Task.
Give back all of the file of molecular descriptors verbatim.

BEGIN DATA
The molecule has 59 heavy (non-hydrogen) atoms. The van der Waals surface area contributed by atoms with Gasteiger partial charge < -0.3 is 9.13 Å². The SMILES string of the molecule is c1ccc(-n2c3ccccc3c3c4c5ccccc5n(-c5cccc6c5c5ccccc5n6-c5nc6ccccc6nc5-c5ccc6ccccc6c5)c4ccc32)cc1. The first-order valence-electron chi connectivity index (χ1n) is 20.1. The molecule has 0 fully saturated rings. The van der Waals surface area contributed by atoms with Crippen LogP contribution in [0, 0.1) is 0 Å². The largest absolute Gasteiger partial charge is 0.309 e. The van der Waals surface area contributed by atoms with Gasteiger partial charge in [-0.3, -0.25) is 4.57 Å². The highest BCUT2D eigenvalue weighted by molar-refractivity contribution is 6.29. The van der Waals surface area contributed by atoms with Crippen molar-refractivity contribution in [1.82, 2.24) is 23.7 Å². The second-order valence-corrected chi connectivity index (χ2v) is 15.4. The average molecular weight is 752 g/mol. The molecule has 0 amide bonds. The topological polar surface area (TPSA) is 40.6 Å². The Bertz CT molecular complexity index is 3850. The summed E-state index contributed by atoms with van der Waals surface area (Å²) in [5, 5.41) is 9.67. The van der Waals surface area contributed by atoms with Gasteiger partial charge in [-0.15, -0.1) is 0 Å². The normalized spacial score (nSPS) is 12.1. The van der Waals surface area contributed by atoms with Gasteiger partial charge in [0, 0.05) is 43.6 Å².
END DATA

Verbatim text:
The molecule has 59 heavy (non-hydrogen) atoms. The van der Waals surface area contributed by atoms with Gasteiger partial charge < -0.3 is 9.13 Å². The SMILES string of the molecule is c1ccc(-n2c3ccccc3c3c4c5ccccc5n(-c5cccc6c5c5ccccc5n6-c5nc6ccccc6nc5-c5ccc6ccccc6c5)c4ccc32)cc1. The first-order valence-electron chi connectivity index (χ1n) is 20.1. The molecule has 0 fully saturated rings. The van der Waals surface area contributed by atoms with Crippen LogP contribution in [0, 0.1) is 0 Å². The largest absolute Gasteiger partial charge is 0.309 e. The van der Waals surface area contributed by atoms with Gasteiger partial charge in [-0.3, -0.25) is 4.57 Å². The highest BCUT2D eigenvalue weighted by molar-refractivity contribution is 6.29. The van der Waals surface area contributed by atoms with Crippen molar-refractivity contribution in [1.82, 2.24) is 23.7 Å². The second-order valence-corrected chi connectivity index (χ2v) is 15.4. The average molecular weight is 752 g/mol. The molecule has 0 amide bonds. The topological polar surface area (TPSA) is 40.6 Å². The Bertz CT molecular complexity index is 3850. The summed E-state index contributed by atoms with van der Waals surface area (Å²) in [5, 5.41) is 9.67. The van der Waals surface area contributed by atoms with Gasteiger partial charge in [-0.15, -0.1) is 0 Å². The normalized spacial score (nSPS) is 12.1. The van der Waals surface area contributed by atoms with Gasteiger partial charge in [0, 0.05) is 43.6 Å².